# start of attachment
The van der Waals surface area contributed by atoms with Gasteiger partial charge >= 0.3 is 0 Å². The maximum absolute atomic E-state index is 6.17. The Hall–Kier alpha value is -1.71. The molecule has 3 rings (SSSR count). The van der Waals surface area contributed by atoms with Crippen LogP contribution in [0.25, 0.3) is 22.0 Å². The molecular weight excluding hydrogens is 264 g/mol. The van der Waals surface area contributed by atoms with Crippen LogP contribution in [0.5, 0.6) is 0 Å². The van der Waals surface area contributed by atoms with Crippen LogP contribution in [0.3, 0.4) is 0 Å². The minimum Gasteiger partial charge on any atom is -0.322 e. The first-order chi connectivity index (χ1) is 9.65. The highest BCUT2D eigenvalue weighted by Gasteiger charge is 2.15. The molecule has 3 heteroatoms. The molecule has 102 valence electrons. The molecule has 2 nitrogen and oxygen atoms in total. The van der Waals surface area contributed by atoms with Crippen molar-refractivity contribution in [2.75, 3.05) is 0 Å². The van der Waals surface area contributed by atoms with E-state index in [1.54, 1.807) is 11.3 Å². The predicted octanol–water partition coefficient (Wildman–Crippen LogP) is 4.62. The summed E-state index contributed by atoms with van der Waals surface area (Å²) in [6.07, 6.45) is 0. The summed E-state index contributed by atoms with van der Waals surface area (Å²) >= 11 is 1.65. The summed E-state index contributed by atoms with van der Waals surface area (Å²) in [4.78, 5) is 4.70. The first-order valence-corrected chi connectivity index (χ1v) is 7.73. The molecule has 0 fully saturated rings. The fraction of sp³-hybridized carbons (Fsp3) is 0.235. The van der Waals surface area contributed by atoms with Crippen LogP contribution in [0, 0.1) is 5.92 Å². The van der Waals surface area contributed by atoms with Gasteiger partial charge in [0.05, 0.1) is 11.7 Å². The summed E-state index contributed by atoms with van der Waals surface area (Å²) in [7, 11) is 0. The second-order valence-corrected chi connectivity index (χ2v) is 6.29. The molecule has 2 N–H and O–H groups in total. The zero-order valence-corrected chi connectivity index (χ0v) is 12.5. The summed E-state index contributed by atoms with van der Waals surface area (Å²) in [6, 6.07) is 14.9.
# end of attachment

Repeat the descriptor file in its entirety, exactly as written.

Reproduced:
The van der Waals surface area contributed by atoms with Gasteiger partial charge >= 0.3 is 0 Å². The maximum absolute atomic E-state index is 6.17. The Hall–Kier alpha value is -1.71. The molecule has 3 rings (SSSR count). The van der Waals surface area contributed by atoms with Crippen LogP contribution in [0.25, 0.3) is 22.0 Å². The molecular weight excluding hydrogens is 264 g/mol. The van der Waals surface area contributed by atoms with Crippen LogP contribution in [0.5, 0.6) is 0 Å². The van der Waals surface area contributed by atoms with Crippen LogP contribution in [0.3, 0.4) is 0 Å². The minimum Gasteiger partial charge on any atom is -0.322 e. The first-order chi connectivity index (χ1) is 9.65. The highest BCUT2D eigenvalue weighted by Gasteiger charge is 2.15. The molecule has 3 heteroatoms. The molecule has 102 valence electrons. The molecule has 2 nitrogen and oxygen atoms in total. The van der Waals surface area contributed by atoms with Crippen molar-refractivity contribution in [2.75, 3.05) is 0 Å². The van der Waals surface area contributed by atoms with E-state index in [1.54, 1.807) is 11.3 Å². The predicted octanol–water partition coefficient (Wildman–Crippen LogP) is 4.62. The summed E-state index contributed by atoms with van der Waals surface area (Å²) in [6.07, 6.45) is 0. The summed E-state index contributed by atoms with van der Waals surface area (Å²) >= 11 is 1.65. The summed E-state index contributed by atoms with van der Waals surface area (Å²) in [4.78, 5) is 4.70. The first-order valence-corrected chi connectivity index (χ1v) is 7.73. The molecule has 0 fully saturated rings. The fraction of sp³-hybridized carbons (Fsp3) is 0.235. The van der Waals surface area contributed by atoms with Crippen LogP contribution in [0, 0.1) is 5.92 Å². The van der Waals surface area contributed by atoms with Gasteiger partial charge in [0.05, 0.1) is 11.7 Å². The summed E-state index contributed by atoms with van der Waals surface area (Å²) in [7, 11) is 0. The second-order valence-corrected chi connectivity index (χ2v) is 6.29. The molecule has 2 N–H and O–H groups in total. The zero-order valence-corrected chi connectivity index (χ0v) is 12.5. The summed E-state index contributed by atoms with van der Waals surface area (Å²) in [6, 6.07) is 14.9.